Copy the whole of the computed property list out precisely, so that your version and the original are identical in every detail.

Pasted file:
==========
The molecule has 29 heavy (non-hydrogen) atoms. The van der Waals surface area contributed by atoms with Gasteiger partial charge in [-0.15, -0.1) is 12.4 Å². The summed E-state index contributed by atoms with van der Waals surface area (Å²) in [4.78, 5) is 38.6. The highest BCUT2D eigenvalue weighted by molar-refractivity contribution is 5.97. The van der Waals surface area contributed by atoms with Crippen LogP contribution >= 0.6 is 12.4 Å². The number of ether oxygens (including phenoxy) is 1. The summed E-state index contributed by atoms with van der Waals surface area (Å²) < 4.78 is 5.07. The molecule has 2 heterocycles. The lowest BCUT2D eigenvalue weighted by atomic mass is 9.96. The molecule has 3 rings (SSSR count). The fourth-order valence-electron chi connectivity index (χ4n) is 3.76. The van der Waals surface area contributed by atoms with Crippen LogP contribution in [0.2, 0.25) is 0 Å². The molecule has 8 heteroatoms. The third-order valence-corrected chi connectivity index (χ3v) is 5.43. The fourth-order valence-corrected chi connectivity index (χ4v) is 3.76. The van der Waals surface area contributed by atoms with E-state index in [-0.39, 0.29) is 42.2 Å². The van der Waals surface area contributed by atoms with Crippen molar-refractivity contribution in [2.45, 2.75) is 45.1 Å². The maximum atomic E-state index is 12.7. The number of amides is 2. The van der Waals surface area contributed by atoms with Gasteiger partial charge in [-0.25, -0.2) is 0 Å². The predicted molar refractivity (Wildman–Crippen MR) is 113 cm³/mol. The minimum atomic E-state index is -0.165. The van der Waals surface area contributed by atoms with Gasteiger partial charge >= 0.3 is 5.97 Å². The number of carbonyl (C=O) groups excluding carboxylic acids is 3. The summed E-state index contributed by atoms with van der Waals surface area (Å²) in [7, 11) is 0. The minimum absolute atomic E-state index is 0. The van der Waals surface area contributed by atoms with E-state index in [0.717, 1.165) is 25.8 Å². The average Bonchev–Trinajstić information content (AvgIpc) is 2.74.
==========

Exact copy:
The molecule has 29 heavy (non-hydrogen) atoms. The van der Waals surface area contributed by atoms with Gasteiger partial charge in [-0.15, -0.1) is 12.4 Å². The summed E-state index contributed by atoms with van der Waals surface area (Å²) in [4.78, 5) is 38.6. The highest BCUT2D eigenvalue weighted by molar-refractivity contribution is 5.97. The van der Waals surface area contributed by atoms with Crippen LogP contribution >= 0.6 is 12.4 Å². The number of ether oxygens (including phenoxy) is 1. The summed E-state index contributed by atoms with van der Waals surface area (Å²) < 4.78 is 5.07. The molecule has 2 heterocycles. The lowest BCUT2D eigenvalue weighted by atomic mass is 9.96. The molecule has 3 rings (SSSR count). The fourth-order valence-electron chi connectivity index (χ4n) is 3.76. The van der Waals surface area contributed by atoms with Crippen LogP contribution in [0.2, 0.25) is 0 Å². The molecule has 8 heteroatoms. The third-order valence-corrected chi connectivity index (χ3v) is 5.43. The fourth-order valence-corrected chi connectivity index (χ4v) is 3.76. The van der Waals surface area contributed by atoms with E-state index in [-0.39, 0.29) is 42.2 Å². The van der Waals surface area contributed by atoms with Crippen molar-refractivity contribution in [2.45, 2.75) is 45.1 Å². The maximum atomic E-state index is 12.7. The number of amides is 2. The van der Waals surface area contributed by atoms with Gasteiger partial charge in [-0.25, -0.2) is 0 Å². The predicted molar refractivity (Wildman–Crippen MR) is 113 cm³/mol. The minimum atomic E-state index is -0.165. The van der Waals surface area contributed by atoms with Gasteiger partial charge >= 0.3 is 5.97 Å². The number of carbonyl (C=O) groups excluding carboxylic acids is 3. The summed E-state index contributed by atoms with van der Waals surface area (Å²) in [7, 11) is 0. The minimum absolute atomic E-state index is 0. The van der Waals surface area contributed by atoms with E-state index in [0.717, 1.165) is 25.8 Å². The average Bonchev–Trinajstić information content (AvgIpc) is 2.74.